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Texas A&M cadet saves Reveille: Breaking down the play of the week

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The most important play of the week involved a falling wide receiver, a guardian and a very important pup, who remains just about oblivious to the whole thing.

There were a lot of big plays in college football this weekend ... a game-winning Hail Mary for Arizonakey turnovers in FSU-Clemson, Indiana's game-winning drive against Mizzou.

But none stood out to us like the one that took place on the sidelines of a 58-6 Texas A&M blowout of SMU. A guy on the sidelines threw his body in front of a hurtling football player to protect a dog:


We feel this play deserves an in-depth breakdown. First, let's get to know the dramatis personae involved:

1. Der'rikk Thompson, SMU wide receiver


A senior for SMU, Der'rikk is a man on an island. He is the only SMU receiver with 10 receptions on the year and the only receiver with 100 yards receiving. In three games, the Mustangs have only scored one offensive touchdown. This play begins with hopes that Thompson can reel in a TD, but these hopes fade fast. The pass is overthrown and falls incomplete, and Aggies DB Nick Harvey bumps into him after the ball hits the ground, leaving him speeding out of bounds and off balance.

2. Reveille VIII, Texas A&M collie


Reveille is the beloved mascot of Texas A&M University.

She is a female rough collie, as were Reveilles III through VII. She is the highest-ranking member of the Texas A&M Corps of Cadets, a student military organization that trains A&M students. Her primary duty is being a source of school spirit for A&M, which includes attendance at all football games. Tradition states that if she barks in a class, that class will be excused, and when she dies, she will be buried in a special cemetery outside Kyle Field where a miniature scoreboard has been erected for Revs past to see the Aggies win for all eternity.

This is her final season as A&M's mascot -- after seven years, she will retire in the spring, with a search committee soon to begin looking for Reveille IX. She is 100 percent unaware of the vast majority of the things we just wrote, because she is a dog.

3. Ryan Kreider, Texas A&M sophomore

Bob Levey, Getty Images

Kreider is the mascot corporal, a position handed to a different sophomore in the Corps of Cadets Company E-2 every year. After a freshman year that essentially served as an audition for handling Rev, he's now in charge of her day-to-day life.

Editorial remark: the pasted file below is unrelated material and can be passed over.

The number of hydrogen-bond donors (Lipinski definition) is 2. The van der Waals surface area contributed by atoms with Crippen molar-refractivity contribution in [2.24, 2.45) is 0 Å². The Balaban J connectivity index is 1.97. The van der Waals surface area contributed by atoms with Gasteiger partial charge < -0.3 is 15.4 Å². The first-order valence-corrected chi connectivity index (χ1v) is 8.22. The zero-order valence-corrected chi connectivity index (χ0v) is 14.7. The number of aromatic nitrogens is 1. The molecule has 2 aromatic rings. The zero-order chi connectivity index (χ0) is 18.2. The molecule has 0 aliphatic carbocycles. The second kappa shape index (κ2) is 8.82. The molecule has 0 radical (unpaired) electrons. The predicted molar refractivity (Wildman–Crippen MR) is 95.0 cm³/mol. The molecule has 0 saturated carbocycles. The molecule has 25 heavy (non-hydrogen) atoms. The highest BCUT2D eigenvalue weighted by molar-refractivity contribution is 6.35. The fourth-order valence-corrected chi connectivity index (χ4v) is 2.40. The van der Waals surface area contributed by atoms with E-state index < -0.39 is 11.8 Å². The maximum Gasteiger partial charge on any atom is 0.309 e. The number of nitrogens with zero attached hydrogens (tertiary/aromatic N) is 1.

This has its ups and downs: on the one hand, he gets to chill with a dog all the time and he gets the best seat in the house at games. On the other hand, he has to bring the dog to class with him and gets stopped about 15 times a day for pictures, as this story about a previous handler describes.

Have you ever dogsat? Remember that stress of knowing that you're caring for someone else's beloved pet? Kreider does that every day, and its not just one person's pet, but rather the pet for a very large university and its very large alumni and fan bases. If something were to happen to Rev, he'd be the scapegoat.

The play

Thompson was just sprinting full-speed trying to catch a football. Now he faces a different task: not dying.


Thompson realizes that if he doesn't slow down by the time he hits the brick wall ahead of him, he will die. However, he also recognizes that the wall can help him fix his balance:


Reveille, meanwhile, is chilling on a cool pillow with a fan pointed at her. She is nonplussed by the situation, because she is a dog.

Thompson prepares to square up to the wall, perhaps not even noticing her. Kreider realizes she is in danger and begins to turn his body to protect her:


Rev remains nonplussed by the situation, because she is a dog.

This looks like a potential disaster: Kreider, an unpadded bystander with no momentum, is squaring up to deliver a hit on a wildly careening football player wearing pads and a helmet:


However, Kreider's blow is quite deft. Instead of trying to tackle or completely stop Thompson's momentum, he merely redirects him. He uses the full force of his body while protecting his head.


He directs Thompson up and to the side, out of the way of Rev. Rev remains nonplussed, because she is a dog.


Thompson protects himself and comes to a stop against the brick wall. Most impressively, Kreider hasn't let go of the leash -- or even pulled it taut. Notice the slack:


Rev remains nonplussed, because she is a dog.


Kreider has become somewhat of a hero for his actions. His story's gone viral, he's been interviewed, Good Bull Hunting made him a brief music video, and he received a free pair of senior boots from the commandant of the Corps -- quite an honor around College Station.

In another world, we'd be shocked. This guy just jumped in front of a sprinting, falling man trying to gain balance, and forced him to run into a brick wall instead of a padded one. The reason he did this was to protect a dog. That's insanity.

But this is the world of college football. It is by nature insane as well as wonderful. And so we celebrate Ryan and Rev, a valiant protector and his worthy protectee.

Reveille remained nonplussed, because she is a dog.

Kevin Jairaj-USA TODAY Sports